Human history becomes more and more a race between education and catastrophe.

How close was Heisenberg to successfully developing the Atomic bomb for the Nazis?

The way I like to talk about this is in this way: what are the phases necessary for developing a nuclear weapon? In some ways, it’s easiest to first talk about this in the context of the American Manhattan Project.

In 1939, Einstein and Szilard wrote the famous letter to Roosevelt about bomb issues. FDR said, “sounds interesting,” and made a very small exploratory committee to look into it (the Uranium Committee at the National Bureau of Standards). This is what we might call an exploratory stage. It was basically theoretical studies and small laboratory studies. The questions they were trying to answer were very basic: Is atomic energy something worth worrying about? Can an atomic bomb, or an atomic reactor, be built in the near term by anybody?

The conclusions they came to weren’t encouraging. By 1941 the top science advisors in the US had basically concluded that while it might be possible to make nuclear weapons, it was going to be very difficult to do so and probably not worth spending a lot of money and time on in the near term. The atomic bomb, they reasoned, was unlikely to play a role in World War II.

Towards the end of 1941, though, they received a report from scientists working in a similarly exploratory capacity in the UK which concluded that the bomb could probably be built in a short amount of time if a sufficient effort was put into it. The British scientists were successful in convincing the American administrators that the program should be moved into a new stage of development.

This new stage we might call the pilot stage. It sought to establish on a small scale some of the key aspects that would go into a real production model. Roosevelt approved this just before Pearl Harbor. Basically this required building several small-scale production plants, and funding work on building an experimental nuclear reactor.

By mid-1942 it became clear that they felt this was all worth spending more money on, and by late 1942 it was decided that the US Army should be brought into the matter, because they had the experience necessary to construct the massive factories and plants necessary to produce actual atomic bombs. This is the transition into the production phase. You’ll note that in this case, the pilot stage was very brief. This was unusual and noted even at the time; they were really flying by the seat of their pants, drawing up plans to build full-scale industrial reactors even before the first experimental nuclear reactor had gone online (which happened in December 1942).

It is this final phase, from 1943 to 1945, that is the Manhattan Project proper, when it was run by the Manhattan Engineer District of the US Army Corps of Engineers. This is the full (crash) production program to make atomic bombs, and required a huge expenditure of resources.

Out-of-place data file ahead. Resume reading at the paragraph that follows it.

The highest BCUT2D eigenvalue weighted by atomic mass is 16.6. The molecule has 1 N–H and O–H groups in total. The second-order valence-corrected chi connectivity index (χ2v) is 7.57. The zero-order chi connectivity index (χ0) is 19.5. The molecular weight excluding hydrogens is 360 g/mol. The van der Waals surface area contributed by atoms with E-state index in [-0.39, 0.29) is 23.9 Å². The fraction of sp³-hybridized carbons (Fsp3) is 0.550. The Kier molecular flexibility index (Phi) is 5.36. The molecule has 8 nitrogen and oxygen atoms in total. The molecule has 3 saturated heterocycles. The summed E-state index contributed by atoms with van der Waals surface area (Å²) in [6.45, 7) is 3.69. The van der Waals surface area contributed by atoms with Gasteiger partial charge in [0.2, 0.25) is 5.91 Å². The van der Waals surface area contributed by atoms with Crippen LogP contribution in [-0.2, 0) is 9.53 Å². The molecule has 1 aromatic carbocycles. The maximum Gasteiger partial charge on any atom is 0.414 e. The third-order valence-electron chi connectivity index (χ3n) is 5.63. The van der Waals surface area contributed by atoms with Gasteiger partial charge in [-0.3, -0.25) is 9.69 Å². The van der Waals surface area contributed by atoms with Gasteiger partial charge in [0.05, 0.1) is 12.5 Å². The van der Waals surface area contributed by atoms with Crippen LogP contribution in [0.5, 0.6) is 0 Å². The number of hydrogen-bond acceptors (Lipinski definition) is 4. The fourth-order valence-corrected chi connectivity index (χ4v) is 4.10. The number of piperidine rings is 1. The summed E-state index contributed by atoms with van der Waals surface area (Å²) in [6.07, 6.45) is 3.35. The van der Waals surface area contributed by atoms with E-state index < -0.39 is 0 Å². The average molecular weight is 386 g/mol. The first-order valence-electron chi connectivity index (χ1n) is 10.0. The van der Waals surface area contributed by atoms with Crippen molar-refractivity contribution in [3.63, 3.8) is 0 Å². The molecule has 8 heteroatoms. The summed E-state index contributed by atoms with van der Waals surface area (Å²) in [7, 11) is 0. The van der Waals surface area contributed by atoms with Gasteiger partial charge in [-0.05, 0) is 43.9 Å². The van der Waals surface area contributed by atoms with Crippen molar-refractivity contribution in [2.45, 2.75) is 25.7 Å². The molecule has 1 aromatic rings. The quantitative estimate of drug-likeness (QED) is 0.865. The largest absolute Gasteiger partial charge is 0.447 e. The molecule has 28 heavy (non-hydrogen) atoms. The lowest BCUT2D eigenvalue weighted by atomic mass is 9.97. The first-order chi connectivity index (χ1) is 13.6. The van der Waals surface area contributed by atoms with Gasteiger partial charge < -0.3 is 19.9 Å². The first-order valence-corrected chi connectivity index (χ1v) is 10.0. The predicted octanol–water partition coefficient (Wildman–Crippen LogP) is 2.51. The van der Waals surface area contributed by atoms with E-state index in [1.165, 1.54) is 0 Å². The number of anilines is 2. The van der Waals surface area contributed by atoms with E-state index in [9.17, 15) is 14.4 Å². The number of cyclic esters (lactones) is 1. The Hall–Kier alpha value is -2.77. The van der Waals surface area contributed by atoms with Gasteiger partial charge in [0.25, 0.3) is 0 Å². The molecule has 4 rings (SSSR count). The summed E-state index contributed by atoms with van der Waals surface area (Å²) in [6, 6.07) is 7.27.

There is some irony in the fact that the original, 1941 estimate by the US scientists about the difficulty of making an atomic bomb was more or less correct. They had concluded that a bomb, though feasible, would be very difficult to make, and that nobody else was likely to really be working on one. The UK scientists underestimated the difficulty substantially. The final bomb project cost about 5X what was estimated in 1942, when it started the transition into the production phase, to give some indication of the disparity of estimates. And we now know, of course, that making an atomic bomb was difficult and no other nation did get very far in it during the war.

OK, but back to Germany. Where did they end up? They started their exploratory phase in 1939, the same as the USA (and the same as the USSR, Japan, France, and the UK). Like the US, they concluded that this was interesting but pretty difficult. Nobody thought this was going to be an issue in the present war — which, of course, Germany was doing very well in, early on.

By 1942, they started to realize that things weren’t going so well. They started to get more interested in the uranium issue. But even then, it was still just a transition towards the pilot stage — they were looking into building an experimental reactor. They were hampered in this by many factors.

They never got to the end of this phase before the war ended. What if they had? They still would have to start a production phase, which was the most difficult and most costly of the phases.

So by 1945 they were almost to the phase that the United States moved out of in 1942. They were pretty far from getting a bomb, and even if they had decided, in 1942, to start building one, it’s really unclear that they would have been able to pull it off, merely because the sizes of the buildings required for such a program would make them very attractive bombing targets.


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